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What are orthotics?

Orthotics keep your feet healthy

Orthotics are not simply a term for “shoe inserts.”  True orthotics combine the technology and science of anatomy, physiology, biomechanics, engineering, and pathophysiology to make a device specific to a patient’s needs.  Orthotics are external instruments used to change the distribution of pressure across the bones and tissues of the foot and ankle.  These devices can change the way in which your foot impacts the ground.  This allows the foot to be controlled, immobilized, or guided to treat certain conditions.  Orthotics have also been developed to assist movement and aid rehabilitation after damage has been done to the foot or ankle.  They are also used to optimize performance in sports.

Orthotics are made by creating a mold of the patient’s affected foot, and forming it to those specifications.  In the past decade, CAD/CAM, CNC machines and 3D printers have begun to play a more active role in manufacturing custom orthotics.  There are a variety of materials that are used to make orthotics.  Thermoplastics, carbon fiber, metals, elastics, and fabrics are the most common building blocks of orthotics.  They are classified by an acronym related to the area in which they are aiding.  Ankle foot orthotics (AFO) for example, affect the ankle and foot.  AFOs generally provide stability, reduce pain in weight transference, correct deformities of the foot, and prevent future foot problems.  If you have any questions related to orthotics or foot pain you can contact our office.

Why do I need orthotics?


Orthotics are used to treat or prevent foot problems that occur with repetitive motion and pressure.  Many people are born with deformities and abnormalities in the bones, ligaments, and tendons of the feet and ankles.  Such abnormalities may seem to be minor annoyances at first, but can often lead to more serious issues like bunions and hammertoe if not properly treated.  You should contact your podiatrist if you have any concerns about your foot structure

Prevention is always an easier route than treatment.  Orthotic inserts and shoes are often used by those with flat feet or high arches, or weaknesses in the feet, to compensate for pressure differentials.  Orthotics can also be used to increase blood flow and reduce the risk of certain complications like foot ulcers in diabetic patients. These devices offer a plethora of medical solutions to foot and ankle problems that plague patients.  You should also plan to replace your current custom orthotics when they become too worn out to help your feet. Dr. Irvine and his staff will gladly answer any questions you may have concerning whether orthotics may be helpful for you.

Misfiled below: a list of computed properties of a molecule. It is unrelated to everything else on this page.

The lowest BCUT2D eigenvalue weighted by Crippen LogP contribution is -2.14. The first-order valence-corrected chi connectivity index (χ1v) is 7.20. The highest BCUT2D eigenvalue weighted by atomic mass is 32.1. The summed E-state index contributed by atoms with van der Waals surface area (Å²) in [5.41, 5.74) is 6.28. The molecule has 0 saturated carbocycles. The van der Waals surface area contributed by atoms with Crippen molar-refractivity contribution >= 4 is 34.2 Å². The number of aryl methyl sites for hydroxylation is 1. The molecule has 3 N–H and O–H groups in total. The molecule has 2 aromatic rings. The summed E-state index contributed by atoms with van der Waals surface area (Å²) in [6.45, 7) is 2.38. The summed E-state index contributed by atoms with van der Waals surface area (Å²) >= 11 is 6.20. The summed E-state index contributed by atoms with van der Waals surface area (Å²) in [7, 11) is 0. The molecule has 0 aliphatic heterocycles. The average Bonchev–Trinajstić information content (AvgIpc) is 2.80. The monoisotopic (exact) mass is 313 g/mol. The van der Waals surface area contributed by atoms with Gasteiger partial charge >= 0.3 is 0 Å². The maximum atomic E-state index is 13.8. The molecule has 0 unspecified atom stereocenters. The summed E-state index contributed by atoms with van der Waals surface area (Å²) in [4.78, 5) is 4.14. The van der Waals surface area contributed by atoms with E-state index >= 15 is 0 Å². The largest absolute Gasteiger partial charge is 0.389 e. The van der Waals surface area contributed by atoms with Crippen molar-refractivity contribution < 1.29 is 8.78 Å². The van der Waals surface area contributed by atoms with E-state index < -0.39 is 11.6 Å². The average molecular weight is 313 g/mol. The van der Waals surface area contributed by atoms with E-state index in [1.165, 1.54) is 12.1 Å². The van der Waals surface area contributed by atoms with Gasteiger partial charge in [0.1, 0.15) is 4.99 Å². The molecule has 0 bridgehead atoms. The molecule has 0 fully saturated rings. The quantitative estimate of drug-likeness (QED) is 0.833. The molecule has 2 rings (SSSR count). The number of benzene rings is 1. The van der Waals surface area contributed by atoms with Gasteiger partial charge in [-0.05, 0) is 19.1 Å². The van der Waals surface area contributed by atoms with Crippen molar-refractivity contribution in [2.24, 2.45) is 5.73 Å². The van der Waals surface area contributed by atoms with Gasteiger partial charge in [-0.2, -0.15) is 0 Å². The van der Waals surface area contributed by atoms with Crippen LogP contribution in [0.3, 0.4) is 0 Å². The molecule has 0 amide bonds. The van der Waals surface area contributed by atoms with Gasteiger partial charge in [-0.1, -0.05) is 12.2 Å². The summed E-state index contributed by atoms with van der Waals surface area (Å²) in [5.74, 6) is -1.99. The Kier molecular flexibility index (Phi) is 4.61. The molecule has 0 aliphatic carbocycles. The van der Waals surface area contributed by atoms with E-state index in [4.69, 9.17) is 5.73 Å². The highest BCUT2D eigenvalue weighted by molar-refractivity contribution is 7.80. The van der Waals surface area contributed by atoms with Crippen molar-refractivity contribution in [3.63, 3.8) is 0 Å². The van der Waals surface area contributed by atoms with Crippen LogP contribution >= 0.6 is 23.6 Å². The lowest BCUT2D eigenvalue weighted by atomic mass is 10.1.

What is a custom orthotic?

A custom orthotic cannot simply be purchased at a store.  Such “orthotics” are very generic, and often do not meet the specific requirements of the foot they’re used upon.  These generic inserts and orthotics can be helpful for determining if a custom orthotic may be the way to go.  It is often recommended that those unsure of orthotics try these cheaper alternatives first.  This will allow you to understand what works best for you. 

The problem with these generic devices is that not all people react to an orthotic the same way.  While one person may use an orthotic and have their foot structure corrected right away, the next person may react to the orthotic by overcorrecting.  It is almost always a better choice to acquire an orthotic casted for your unique foot. This will give both you and your podiatrist the best idea of what kind of orthotic is best for you.  Contact our office or set up an appointment today, and we’ll fit you with a custom orthotic that meets your personal needs.

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